“I won’t support a candidate that half the voters call a whore.”
Ouch. Things are not looking too bien for the nascent Visage campaign now the news about Anne and the Pres is out. There’s definitely something to be said about the hypocrisy of this: nobody’s calling Dead Pierre any names, although he was the one who was married and cheating, and our angry PR men both seem to view Deleuvre’s secret love in a much more humane (if slightly incredulous, because nobody can quite believe Deleuvre loves anybody or anything other than himself) light than Anne’s, but, as ever, the woman is the one who gets the public villification for the illicit sex.
Plus ça change.
In what seems like a missed opportunity to me, though, neither the hypocrisy nor the villification is explored in any detail; Simon (a married man who also had an affair, but it’s apparently ok for him) throws a bit of a strop at first but, like most of Simon’s strops, they’re more about what he thinks he’s owed, rather than anything else. He soon settles down, remembers he’s pretty close with Mrs Dead Pierre (no slouch in the political operative department, herself), organises a photo op so obvious it practically has a giant neon sign above it et voila! The Visage is back on track.
Crisis number un averted, then, the focus then snaps back to securing the support of some fellow called Petitjean and, I think, the Centrist (?) Party, with Bruiser Palissy doing a bit of horse-trading with Ministerial appointments and such, because France might well need a new visage (a very simple joke which the terrible subtitles still manage, unbelievably, to ruin), but French politics, it would seem, still involves a lot of old tricks. One of which Palissy himself falls for far too easily, causing crisis number deux.
To his credit, though, Palissy refuses to buckle to blackmail, calling the PM’s slimy ssidekick all sorts of names which make me chuckle, before Simon steps in with a little blackmail of his own, because principles only take a person so far. This in turn gives us the only scene Bruno Wolkowitch and Gregory Fitoussi share all ep – a fun, but exceptionally old-school, and therefore presumably more symbolic than definitive, exchange of incriminating photographs on a bridge. I mean, these cutting-edge political operatives know about digital files and electronic copies and whatnot, right?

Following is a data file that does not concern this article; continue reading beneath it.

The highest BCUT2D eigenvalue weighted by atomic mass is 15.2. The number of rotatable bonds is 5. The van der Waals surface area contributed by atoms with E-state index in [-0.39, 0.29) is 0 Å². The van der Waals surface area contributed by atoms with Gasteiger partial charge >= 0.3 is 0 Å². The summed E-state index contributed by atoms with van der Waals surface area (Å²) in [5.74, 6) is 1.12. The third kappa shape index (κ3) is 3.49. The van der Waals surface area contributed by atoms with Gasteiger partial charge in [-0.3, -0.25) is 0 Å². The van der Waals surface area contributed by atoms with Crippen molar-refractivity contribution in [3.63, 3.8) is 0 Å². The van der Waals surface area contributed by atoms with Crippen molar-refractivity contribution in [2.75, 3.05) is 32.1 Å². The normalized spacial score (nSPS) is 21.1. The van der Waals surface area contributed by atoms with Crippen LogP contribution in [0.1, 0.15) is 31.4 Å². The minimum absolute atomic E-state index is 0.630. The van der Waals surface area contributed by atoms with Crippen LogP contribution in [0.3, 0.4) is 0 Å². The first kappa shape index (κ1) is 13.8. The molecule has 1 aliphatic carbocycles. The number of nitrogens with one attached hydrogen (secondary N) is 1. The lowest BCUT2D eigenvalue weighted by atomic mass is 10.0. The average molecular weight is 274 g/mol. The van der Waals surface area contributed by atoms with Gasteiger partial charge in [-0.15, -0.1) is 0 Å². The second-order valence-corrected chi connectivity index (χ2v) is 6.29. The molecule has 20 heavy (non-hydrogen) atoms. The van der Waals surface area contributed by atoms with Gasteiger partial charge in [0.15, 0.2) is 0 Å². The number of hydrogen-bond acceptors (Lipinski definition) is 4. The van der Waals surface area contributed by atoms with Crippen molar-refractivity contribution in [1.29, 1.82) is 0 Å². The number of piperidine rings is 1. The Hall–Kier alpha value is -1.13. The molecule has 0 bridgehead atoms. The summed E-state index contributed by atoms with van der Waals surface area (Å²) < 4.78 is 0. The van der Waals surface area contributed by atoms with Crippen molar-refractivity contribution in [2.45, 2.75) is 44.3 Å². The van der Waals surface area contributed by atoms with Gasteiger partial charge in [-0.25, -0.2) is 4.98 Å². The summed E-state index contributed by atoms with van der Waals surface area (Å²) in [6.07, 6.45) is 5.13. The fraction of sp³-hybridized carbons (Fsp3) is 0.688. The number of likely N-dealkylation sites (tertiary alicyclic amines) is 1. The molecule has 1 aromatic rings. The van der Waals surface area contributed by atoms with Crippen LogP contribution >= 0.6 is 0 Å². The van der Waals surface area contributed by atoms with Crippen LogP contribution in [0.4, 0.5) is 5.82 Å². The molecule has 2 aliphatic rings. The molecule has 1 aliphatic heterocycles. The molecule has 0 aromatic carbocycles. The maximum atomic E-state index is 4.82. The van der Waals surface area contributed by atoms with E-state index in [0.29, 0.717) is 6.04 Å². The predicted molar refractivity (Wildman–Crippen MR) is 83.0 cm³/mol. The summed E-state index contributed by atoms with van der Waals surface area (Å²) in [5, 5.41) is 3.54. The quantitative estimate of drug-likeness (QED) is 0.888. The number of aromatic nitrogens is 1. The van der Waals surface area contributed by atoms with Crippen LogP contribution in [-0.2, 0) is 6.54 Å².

It’s a good scene, though, and interestingly, there’s more than a hint of regret on both sides at the compromises they’re making and damage they’re doing in the process. In fairness to Simon, this is the one time I actually believe what he says is rooted in genuine human decency. Ludo’s regret, however, is clearly rooted in annoyance at having to swallow another defeat in a battle he thinks he could and should have won.
While the men jostle for top-dog status, meanwhile, the women have a mixed time of it. Ironically, given how the ep begins, Anne ends up having quite the successful week: once AffairGate blows over, she bounces back, courtesy of the world’s weepiest speechwriter, with a barnstorming state of the campaign address and the Centrist (?) Party safely tucked up in her back poche. Apolline, meanwhile, is hot on the trail of the missing witness to the “state falsehood” (FFS), but the police and now Ludo, also thanks presumably to the world’s weepiest speechwriter, are hot on her trail too, so Dieu only knows what’ll happen if/ when she gets to Mali. And as for the world’s weepiest speechwriter herself, well, the supremely irritating Valentine gets all teary and clingy at the office, teary and clingy at Anne’s big event, and teary and clingy on the phone to the exasperated Ludo who invents a new lover without breaking stride. “Is she good?” weeps the pathetic Valentine. “Yes.” is the cruel but also quite funny answer. Get a HOLD of yourself, girlfriend.
Bafflingly, though, all the crying actually seems to work for her as she manages to seduce both Simon and Ludo in the same ep, a feat which is both highly impressive and thoroughly depressing because FFS, can’t these two geniuses see she is the WORST? It’s also, obviously, very French-tv, which, at the moment, is probably Spin’s defining characteristic.
The show’s not quite as sharp or as smart as I thought it would be as yet (although I still think the clumsy sub-titling has much to do with that), and, as I said last week, it does seem oddly old-fashioned, but it’s reasonably entertaining, looks absolutely stunning and Gregory Fitoussi’s in it, so I’m enjoying it nonetheless.